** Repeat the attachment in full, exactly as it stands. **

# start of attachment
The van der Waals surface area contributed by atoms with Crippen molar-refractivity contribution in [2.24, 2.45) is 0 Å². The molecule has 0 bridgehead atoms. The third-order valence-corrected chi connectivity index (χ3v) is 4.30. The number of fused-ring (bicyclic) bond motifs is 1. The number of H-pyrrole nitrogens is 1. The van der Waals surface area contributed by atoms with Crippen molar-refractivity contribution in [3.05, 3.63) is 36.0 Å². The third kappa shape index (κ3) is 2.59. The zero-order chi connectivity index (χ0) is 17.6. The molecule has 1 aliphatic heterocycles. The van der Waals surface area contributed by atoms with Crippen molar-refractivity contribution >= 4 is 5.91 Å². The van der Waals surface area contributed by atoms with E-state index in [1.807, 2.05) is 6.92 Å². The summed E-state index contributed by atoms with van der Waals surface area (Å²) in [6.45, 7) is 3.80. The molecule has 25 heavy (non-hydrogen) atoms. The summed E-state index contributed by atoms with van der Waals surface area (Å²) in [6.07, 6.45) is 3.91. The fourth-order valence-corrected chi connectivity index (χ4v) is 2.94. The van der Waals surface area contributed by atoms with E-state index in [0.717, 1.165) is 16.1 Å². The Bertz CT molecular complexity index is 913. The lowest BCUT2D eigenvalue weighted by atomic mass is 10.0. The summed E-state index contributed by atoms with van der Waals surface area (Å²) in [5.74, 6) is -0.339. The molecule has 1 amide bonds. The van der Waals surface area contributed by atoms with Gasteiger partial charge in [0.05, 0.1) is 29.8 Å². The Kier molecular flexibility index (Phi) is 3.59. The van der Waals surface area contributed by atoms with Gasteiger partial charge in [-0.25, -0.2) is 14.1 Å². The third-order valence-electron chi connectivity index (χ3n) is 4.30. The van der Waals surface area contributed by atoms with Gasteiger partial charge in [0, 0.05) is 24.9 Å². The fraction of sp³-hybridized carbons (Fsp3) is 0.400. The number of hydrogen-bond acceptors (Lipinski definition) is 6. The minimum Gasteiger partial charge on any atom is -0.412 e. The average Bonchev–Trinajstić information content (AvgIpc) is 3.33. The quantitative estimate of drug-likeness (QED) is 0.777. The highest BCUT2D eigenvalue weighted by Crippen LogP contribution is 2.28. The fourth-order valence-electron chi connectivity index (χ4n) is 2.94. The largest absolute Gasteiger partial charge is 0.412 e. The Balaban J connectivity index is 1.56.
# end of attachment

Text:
The van der Waals surface area contributed by atoms with Crippen molar-refractivity contribution in [2.24, 2.45) is 0 Å². The molecule has 0 bridgehead atoms. The third-order valence-corrected chi connectivity index (χ3v) is 4.30. The number of fused-ring (bicyclic) bond motifs is 1. The number of H-pyrrole nitrogens is 1. The van der Waals surface area contributed by atoms with Crippen molar-refractivity contribution in [3.05, 3.63) is 36.0 Å². The third kappa shape index (κ3) is 2.59. The zero-order chi connectivity index (χ0) is 17.6. The molecule has 1 aliphatic heterocycles. The van der Waals surface area contributed by atoms with Crippen molar-refractivity contribution >= 4 is 5.91 Å². The van der Waals surface area contributed by atoms with E-state index in [1.807, 2.05) is 6.92 Å². The summed E-state index contributed by atoms with van der Waals surface area (Å²) in [6.45, 7) is 3.80. The molecule has 25 heavy (non-hydrogen) atoms. The summed E-state index contributed by atoms with van der Waals surface area (Å²) in [6.07, 6.45) is 3.91. The fourth-order valence-corrected chi connectivity index (χ4v) is 2.94. The van der Waals surface area contributed by atoms with E-state index in [0.717, 1.165) is 16.1 Å². The Bertz CT molecular complexity index is 913. The lowest BCUT2D eigenvalue weighted by atomic mass is 10.0. The summed E-state index contributed by atoms with van der Waals surface area (Å²) in [5.74, 6) is -0.339. The molecule has 1 amide bonds. The van der Waals surface area contributed by atoms with Gasteiger partial charge in [0.05, 0.1) is 29.8 Å². The Kier molecular flexibility index (Phi) is 3.59. The van der Waals surface area contributed by atoms with Gasteiger partial charge in [-0.25, -0.2) is 14.1 Å². The third-order valence-electron chi connectivity index (χ3n) is 4.30. The van der Waals surface area contributed by atoms with Gasteiger partial charge in [0, 0.05) is 24.9 Å². The fraction of sp³-hybridized carbons (Fsp3) is 0.400. The number of hydrogen-bond acceptors (Lipinski definition) is 6. The minimum Gasteiger partial charge on any atom is -0.412 e. The average Bonchev–Trinajstić information content (AvgIpc) is 3.33. The quantitative estimate of drug-likeness (QED) is 0.777. The highest BCUT2D eigenvalue weighted by Crippen LogP contribution is 2.28. The fourth-order valence-electron chi connectivity index (χ4n) is 2.94. The largest absolute Gasteiger partial charge is 0.412 e. The Balaban J connectivity index is 1.56.